Pre-Base to TED; 120+ days; 100% recommended workouts completed at 100% difficulty

I wouldn’t call it off the couch. :slight_smile: Was riding casually 2-3x week during Fall 2020 which included periodic BT workouts to check my signature numbers.
I committed to the indoor experiment at the end of November and set a TED on Dec 5 to start the progression.
A full phased progression in Xert is 120 days (45 Base + 45 Build + 30 Peak/Taper).
So the TP increase was over 4 months.

[For newbies that may read this thread the progression phases can be manipulated as well. You may not be prepping for an actual event (I wasn’t) or you may already have built a base. In which case simply adjust TED to enter the desired phase or adjust TED to stretch out a phase. If you enter a TED in the past that puts you to post-event phase in which case XATA will recommend a variety of workouts around the selected athlete type (focus duration).
So you can use Xert year round to prepare for specific events (or time of year) adjusting TED as required, or float along in post-event status, or detrain. Your main tools are TED (phase control), IR (ramp rate: hours/intensity), FF (freshness feedback), and Athlete Type (focus duration). All of which are one-click away in XO (Goals). Then it’s a matter of the day to day choices you make based upon XATA recommendations and what you’d like to do each week.]

That is what I thought too but having experienced Xert’s hybrid polar approach now it’s apparent it works well in the 6-8hr/week range. Note the charts I posted above are in that range. I only reached 10hrs recently during post-event.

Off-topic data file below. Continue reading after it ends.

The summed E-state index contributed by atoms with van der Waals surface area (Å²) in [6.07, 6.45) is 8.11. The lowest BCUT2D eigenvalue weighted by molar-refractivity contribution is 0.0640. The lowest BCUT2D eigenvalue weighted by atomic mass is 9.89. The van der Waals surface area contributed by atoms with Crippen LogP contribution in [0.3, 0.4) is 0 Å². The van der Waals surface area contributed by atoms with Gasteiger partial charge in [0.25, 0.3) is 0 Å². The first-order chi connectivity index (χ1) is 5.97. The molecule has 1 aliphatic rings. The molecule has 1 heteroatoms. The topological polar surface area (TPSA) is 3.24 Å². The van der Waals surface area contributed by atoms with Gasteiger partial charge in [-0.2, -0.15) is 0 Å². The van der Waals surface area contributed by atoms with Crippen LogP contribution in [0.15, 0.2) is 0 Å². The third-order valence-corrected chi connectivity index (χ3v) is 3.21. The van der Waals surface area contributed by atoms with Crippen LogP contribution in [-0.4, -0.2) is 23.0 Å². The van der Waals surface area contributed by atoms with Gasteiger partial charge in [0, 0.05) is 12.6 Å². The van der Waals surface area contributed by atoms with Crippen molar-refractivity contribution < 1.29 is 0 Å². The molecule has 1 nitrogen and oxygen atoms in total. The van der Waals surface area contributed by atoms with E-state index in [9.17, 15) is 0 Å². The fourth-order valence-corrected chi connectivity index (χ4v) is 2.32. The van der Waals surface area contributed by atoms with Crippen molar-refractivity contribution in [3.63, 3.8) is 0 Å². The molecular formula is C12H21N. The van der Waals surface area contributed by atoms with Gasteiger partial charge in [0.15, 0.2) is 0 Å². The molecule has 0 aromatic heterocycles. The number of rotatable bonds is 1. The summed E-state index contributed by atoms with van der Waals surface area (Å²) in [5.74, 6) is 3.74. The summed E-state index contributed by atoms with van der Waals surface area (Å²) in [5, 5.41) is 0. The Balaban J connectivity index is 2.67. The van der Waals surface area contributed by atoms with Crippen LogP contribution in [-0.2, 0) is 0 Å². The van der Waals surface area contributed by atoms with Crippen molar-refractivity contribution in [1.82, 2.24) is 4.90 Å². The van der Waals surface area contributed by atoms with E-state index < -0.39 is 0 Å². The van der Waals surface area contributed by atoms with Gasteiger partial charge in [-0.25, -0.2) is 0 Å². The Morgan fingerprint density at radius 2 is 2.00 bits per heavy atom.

I think SS definitely gets you there faster but at what cost? Apparently a lot of weekend warriors follow a TR plan blindly and crash. As you determined the best way to use TR is to ignore their plans and do your own thing being careful not to overextend.

The main impetus for posting my experience is to show how Xert works, how flexible it is, how well it works, and that it isn’t hard to learn in spite of what the naysayers claim on the TR forum. :wink:

I am not interested in riding hard anymore just comfortably long whenever I want.
I was a little surprised I could ride outdoors for 4+ hours upon completing the progression since none of the indoor rides were more than 2-1/2 hours (most <2). I was a bit squirrely the first time out, but felt fine otherwise. Rode the next day too (short and easy). Now I’m back to my normal schedule riding indoors or out depending on weather, schedule, and XATA recommendations. May start another progression in a month or two and see what happens.

When I first started on Xert (before Sessions existed) it was “Oh no, not Lucy again!”. Now Lucy is one of my favorites as a session workout watching a Bike the World YT video. GCN has some epic gravel rides too. When I tire of cycling videos there’s TED Talks playlists and channels.
My < LTP outdoor rides are in beautiful countryside so going slow is literally a breath of fresh air. Sometimes you just have to stop to fully enjoy it. :smiley:

Not using Strava anymore. Aren’t their stats subscription based now?


TR have released new ss plans just this week which ties in with their new adaptive (machine learning) training. The AT is in beta right now and rolling out.

If I set a goal 4 months out, Xert predicts a TP increase of 10.6%…that’s a lot less than 38%! Regarding Strava, yes, I think it’s $5 a month. As for long rides outdoors, my bread ‘n’ butter ride is a 30 mi gravel ride. Last week’s ride generated 193 XSS and over 1400 calories burned. I sometimes do 40mi gravel rides, but any longer is just an exercise in how long I can hold a pose. I (my butt) really don’t like being on the bike any longer. I did a 70 miler last year, about a third gravel…I doubt I’ll do it again. It was a beautiful day and I had nothing else to do for the day.